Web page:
As EVLP allows for the extension of preservation time, it has the potential to open up possibilities for safer procedures by enabling more daytime surgery [26]. Extra preservation time could also reduce geographical limitations for recipients and donors, thus increasing both the safety and number of LTx [8].

EVLP might also serve as an important bridge in the future taking ex vivo lung bioengineering approaches to create functional, transplantable grafts into the clinic. Ex vivo lung bioengineering has the potential to overcome the challenges of organ donor shortages and prevent allograft immune rejection [27].


This study is not without limitations. Only a small number of cases were followed up in our single center study. While a randomized clinical study of EVLP is ideal, it is not currently feasible due to ethical disagreement in the clinic about transplanting such grafts. It is difficult, therefore, to provide a true comparison between EVLP and conventional LTx. A larger dataset and equally large groups could give a more powerful analysis and limit the occurrence of type II errors.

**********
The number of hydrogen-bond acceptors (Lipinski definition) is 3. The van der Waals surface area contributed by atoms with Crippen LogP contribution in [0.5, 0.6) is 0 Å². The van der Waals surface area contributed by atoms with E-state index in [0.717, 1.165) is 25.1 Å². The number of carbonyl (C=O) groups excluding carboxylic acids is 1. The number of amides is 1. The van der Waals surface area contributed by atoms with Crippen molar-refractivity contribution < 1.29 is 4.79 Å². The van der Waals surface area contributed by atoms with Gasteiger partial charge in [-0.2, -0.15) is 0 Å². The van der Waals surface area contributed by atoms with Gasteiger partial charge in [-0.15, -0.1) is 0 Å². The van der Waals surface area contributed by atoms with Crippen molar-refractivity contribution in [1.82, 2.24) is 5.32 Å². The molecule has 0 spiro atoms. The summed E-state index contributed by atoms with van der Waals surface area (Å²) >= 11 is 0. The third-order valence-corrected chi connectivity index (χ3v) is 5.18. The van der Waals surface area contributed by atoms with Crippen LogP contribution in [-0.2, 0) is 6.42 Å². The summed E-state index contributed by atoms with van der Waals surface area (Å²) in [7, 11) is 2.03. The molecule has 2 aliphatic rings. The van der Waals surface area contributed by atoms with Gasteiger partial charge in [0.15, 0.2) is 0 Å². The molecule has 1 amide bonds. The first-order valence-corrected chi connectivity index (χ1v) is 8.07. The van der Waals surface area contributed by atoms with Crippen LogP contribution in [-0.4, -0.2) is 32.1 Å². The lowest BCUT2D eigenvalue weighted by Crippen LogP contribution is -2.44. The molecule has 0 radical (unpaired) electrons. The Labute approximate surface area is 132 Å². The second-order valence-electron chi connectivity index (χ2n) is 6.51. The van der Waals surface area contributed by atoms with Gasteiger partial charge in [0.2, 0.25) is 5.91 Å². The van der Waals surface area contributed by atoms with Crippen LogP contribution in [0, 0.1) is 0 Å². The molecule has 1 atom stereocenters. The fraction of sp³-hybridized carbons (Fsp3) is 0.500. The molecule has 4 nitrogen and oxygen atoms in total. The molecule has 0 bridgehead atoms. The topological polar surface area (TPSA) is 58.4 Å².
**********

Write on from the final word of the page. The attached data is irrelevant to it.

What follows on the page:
On average 40% of brain dead donor lungs do not meet the criteria for LTx and are therefore not accepted for LTx. A considerable number of these organs may have been utilized in LTx through EVLP, which provides a method to evaluate and improve marginal donor lungs. According to the findings of our 10-year follow-up, the longest clinical follow-up to date, no differences were found between conventional LTx and EVLP regarding survival, pulmonary function, or incidence of CLAD.

Availability of data and materials

Please contact author for data requests.



6 min walking test


Chronic lung allograft dysfunction


Donation after circulatory death


Double lung transplantation


Ex vivo lung perfusion


Forces vital capacity


International society of heart and lung transplantation


Lung transplantation


Redo lung transplantation


Single lung transplantation


  1. 1.

    Trulock EP, Edwards LB, Taylor DO, et al. The registry of the International Society for Heart and Lung Transplantation: twenty-first official adult lung and heart-lung transplant report--2004. J Heart Lung Transplant. 2004;23:804–15.